Both Peter and I are enjoying the new science-fiction TV show, Journeyman, in which a journalist gets unexpectedly transported back in time to change lives in one way or another. Understandably for us, one of the things we really enjoy is that the show is set in San Francisco, and it explicitly shows the locations. We’re almost in a competition of “name that neighborhood/location!” especially since the show doesn’t dumb things down by explicitly mentioning them. For instance, when his wife was having a fundraiser at “the museum,” I took great pride in being able to recognize the museum in question (by its stairs and entrance alone) as the Asian Art Museum.
But it also gets a few things wrong, which makes us laugh. For instance, in the first episode, the hero, Dan, wakes up among homeless people in a park with the Golden Gate Bridge visible in the background. When he asks where he is, he’s told “Golden Gate Park.” Uh, no. The only park from which you would be able to see the Golden Gate Bridge like that is the Presidio. Dan’s office is obviously in the San Francisco Examiner building, but for some reason, they have to call it the San Francisco Register, even though it has exactly the same font. And the San Francisco police, which includes his brother, always seem to be chasing after him, or at least, concerned, about some questionable thing he’s done in the process of time-travelling. Are you kidding? The San Francisco police we know deliberately don’t notice anything, and if they did, they’d never do anything about it: certainly not chase after a suspect, or come around asking questions.
Peter and I are also puzzled about Dan’s relationship with his wife about this time-traveling thing. She’s genuinely vexed by it, and really bugged that he keeps running into his ex-girlfriend. Honey, what part of “ex” do you not understand? On the other hand, time travel, now that’s cool. If Peter or I were time-traveling like Dan, we’d never shut up about it to each other. And we’d quickly find a way to use it for our own satisfaction. I’d call up now-dead friends and remind them I love them. Instead of worrying about finding old currency, like Dan does, we’d just dig around for an expired ATM card or credit card to take with us. And Peter swears, the first thing he’d do, is go to newsstands, and snatch up comic books that are now valuable. Either one of us would find a way to place our investments at the time into Yahoo, Google, or Amazon. Oh, and the concerts we missed, the events we wanted to see, the people we should have met when we had a chance: no more! Heck, we could probably get a pretty good sideline business going taking requests from people who wanted to correct a mistake in the past. When I go back to 1991, want me to give you a call, and tell you you need to ask the girl to marry you, now? Give me $100, and it’s done.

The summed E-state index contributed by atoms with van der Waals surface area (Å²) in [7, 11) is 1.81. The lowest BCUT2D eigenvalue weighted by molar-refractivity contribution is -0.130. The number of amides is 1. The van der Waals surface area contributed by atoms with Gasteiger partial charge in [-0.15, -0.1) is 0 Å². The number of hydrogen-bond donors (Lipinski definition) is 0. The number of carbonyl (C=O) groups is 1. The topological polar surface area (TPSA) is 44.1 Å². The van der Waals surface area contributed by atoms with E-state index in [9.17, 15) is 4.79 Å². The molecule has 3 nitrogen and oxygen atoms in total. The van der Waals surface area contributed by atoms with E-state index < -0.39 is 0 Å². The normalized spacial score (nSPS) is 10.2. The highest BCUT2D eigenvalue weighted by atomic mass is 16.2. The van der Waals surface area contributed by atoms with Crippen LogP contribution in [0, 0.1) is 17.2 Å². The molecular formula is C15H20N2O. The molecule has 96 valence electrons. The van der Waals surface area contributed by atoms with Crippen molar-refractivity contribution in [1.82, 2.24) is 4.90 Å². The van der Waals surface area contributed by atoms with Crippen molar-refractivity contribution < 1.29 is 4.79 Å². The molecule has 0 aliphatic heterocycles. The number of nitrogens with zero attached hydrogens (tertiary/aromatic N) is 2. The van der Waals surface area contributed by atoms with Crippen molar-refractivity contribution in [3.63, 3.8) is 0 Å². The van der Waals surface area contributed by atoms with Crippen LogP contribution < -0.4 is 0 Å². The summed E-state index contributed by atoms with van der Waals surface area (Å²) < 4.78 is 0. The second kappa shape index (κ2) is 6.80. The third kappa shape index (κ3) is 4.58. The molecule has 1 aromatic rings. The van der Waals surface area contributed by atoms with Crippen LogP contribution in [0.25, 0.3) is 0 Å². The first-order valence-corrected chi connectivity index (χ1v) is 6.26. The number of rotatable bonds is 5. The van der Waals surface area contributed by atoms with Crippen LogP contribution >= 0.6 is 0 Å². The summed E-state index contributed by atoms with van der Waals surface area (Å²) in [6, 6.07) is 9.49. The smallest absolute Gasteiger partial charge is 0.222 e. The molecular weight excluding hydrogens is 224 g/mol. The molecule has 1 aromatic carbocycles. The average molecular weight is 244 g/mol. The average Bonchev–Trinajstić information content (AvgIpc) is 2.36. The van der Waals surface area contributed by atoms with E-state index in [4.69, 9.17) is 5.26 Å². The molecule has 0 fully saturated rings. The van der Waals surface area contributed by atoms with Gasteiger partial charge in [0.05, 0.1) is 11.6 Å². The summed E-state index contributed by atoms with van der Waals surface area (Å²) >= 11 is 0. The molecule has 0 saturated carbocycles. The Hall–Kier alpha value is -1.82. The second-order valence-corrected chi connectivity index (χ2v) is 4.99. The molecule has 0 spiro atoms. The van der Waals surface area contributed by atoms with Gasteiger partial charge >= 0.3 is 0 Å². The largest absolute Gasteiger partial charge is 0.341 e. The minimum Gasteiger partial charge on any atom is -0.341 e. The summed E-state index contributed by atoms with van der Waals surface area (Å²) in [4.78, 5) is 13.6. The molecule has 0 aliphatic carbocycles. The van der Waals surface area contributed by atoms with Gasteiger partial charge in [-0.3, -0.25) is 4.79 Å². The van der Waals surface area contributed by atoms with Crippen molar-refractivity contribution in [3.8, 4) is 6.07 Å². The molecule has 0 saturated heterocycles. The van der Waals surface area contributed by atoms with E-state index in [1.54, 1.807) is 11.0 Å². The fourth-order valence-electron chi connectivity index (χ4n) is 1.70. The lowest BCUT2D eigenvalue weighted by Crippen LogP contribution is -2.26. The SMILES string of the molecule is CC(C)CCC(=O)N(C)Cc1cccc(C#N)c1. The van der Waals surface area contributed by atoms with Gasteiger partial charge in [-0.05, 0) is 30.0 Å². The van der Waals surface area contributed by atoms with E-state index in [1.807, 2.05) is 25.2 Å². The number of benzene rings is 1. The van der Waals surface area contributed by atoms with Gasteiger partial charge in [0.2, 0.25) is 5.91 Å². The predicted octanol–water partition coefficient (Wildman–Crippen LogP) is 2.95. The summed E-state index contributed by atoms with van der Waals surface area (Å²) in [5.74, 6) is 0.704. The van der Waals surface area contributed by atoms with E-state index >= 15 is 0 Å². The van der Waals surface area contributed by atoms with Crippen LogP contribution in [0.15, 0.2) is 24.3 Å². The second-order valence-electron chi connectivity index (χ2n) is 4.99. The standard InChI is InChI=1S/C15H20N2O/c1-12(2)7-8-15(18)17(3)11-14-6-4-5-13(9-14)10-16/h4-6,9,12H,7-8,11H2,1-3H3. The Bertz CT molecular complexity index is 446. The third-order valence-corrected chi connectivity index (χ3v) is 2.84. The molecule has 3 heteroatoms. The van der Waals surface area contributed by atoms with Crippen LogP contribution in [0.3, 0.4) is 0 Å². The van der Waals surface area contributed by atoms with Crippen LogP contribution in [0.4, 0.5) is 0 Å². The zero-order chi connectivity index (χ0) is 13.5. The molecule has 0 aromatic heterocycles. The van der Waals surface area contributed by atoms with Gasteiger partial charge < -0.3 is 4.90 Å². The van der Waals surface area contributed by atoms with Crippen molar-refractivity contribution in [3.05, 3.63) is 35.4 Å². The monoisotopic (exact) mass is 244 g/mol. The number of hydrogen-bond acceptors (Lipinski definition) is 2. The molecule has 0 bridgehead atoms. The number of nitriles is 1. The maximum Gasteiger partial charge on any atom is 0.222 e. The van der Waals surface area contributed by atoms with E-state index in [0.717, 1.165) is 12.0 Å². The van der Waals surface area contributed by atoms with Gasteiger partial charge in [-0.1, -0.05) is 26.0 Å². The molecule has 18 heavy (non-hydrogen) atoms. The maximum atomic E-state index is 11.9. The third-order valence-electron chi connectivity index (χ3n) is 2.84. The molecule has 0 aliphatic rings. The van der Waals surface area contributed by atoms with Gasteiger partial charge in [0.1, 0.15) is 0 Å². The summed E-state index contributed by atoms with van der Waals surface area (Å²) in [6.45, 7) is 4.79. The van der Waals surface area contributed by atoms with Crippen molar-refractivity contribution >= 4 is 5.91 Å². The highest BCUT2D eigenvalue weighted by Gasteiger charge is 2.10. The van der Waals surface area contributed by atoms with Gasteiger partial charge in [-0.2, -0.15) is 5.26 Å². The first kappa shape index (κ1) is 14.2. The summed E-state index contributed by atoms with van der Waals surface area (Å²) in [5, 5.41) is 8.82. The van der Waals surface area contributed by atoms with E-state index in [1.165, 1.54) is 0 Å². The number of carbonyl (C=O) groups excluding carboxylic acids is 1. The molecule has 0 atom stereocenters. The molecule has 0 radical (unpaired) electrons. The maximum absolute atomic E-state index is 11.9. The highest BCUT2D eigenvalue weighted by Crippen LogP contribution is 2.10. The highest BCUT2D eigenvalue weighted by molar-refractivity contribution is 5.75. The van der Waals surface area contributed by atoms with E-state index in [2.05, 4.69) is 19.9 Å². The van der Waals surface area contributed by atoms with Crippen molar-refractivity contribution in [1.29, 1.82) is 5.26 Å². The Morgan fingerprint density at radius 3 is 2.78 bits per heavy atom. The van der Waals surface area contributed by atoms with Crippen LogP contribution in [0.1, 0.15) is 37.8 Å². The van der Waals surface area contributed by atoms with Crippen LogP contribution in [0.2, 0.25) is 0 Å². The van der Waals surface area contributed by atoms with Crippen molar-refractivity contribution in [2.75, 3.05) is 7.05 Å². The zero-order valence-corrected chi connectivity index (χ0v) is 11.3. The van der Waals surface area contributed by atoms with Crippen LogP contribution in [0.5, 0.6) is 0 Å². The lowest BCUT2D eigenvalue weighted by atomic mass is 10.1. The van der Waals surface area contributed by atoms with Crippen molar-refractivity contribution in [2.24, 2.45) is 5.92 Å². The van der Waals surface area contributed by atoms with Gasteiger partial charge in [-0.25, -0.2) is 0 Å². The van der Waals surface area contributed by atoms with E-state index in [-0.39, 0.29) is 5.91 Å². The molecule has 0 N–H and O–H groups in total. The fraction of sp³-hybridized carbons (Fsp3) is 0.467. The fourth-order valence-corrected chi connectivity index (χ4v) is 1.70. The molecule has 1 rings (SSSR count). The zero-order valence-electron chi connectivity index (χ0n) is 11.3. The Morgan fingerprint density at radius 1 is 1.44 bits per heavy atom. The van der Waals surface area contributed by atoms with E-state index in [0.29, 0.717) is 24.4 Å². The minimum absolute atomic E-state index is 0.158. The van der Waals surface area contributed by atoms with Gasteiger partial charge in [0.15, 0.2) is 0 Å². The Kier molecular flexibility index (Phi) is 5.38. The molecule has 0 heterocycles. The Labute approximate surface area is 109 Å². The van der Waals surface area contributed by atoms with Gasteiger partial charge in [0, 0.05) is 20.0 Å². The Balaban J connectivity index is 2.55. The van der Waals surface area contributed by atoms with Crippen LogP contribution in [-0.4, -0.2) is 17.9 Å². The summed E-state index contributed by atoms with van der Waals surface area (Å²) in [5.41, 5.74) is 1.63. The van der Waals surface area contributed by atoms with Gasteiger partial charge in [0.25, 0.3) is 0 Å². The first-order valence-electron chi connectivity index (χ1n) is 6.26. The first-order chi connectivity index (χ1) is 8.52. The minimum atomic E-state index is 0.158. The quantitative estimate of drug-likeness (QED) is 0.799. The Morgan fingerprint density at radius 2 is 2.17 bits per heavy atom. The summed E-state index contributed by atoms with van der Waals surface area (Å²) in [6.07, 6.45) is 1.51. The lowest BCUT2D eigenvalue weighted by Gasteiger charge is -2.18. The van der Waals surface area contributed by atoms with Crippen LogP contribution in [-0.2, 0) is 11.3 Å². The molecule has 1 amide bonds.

Sure, it might get in the way of our mission, whatever that is, but who cares, not when I could be seeing the Sex Pistols’ last concert at Winterland; seeing the first Macworld show; or telling myself to do or not do anyone of a number of things that would improve my personal history. But then, maybe that’s why someone conscientious like “Dan” would get picked to be a time-traveller, instead of either one of us.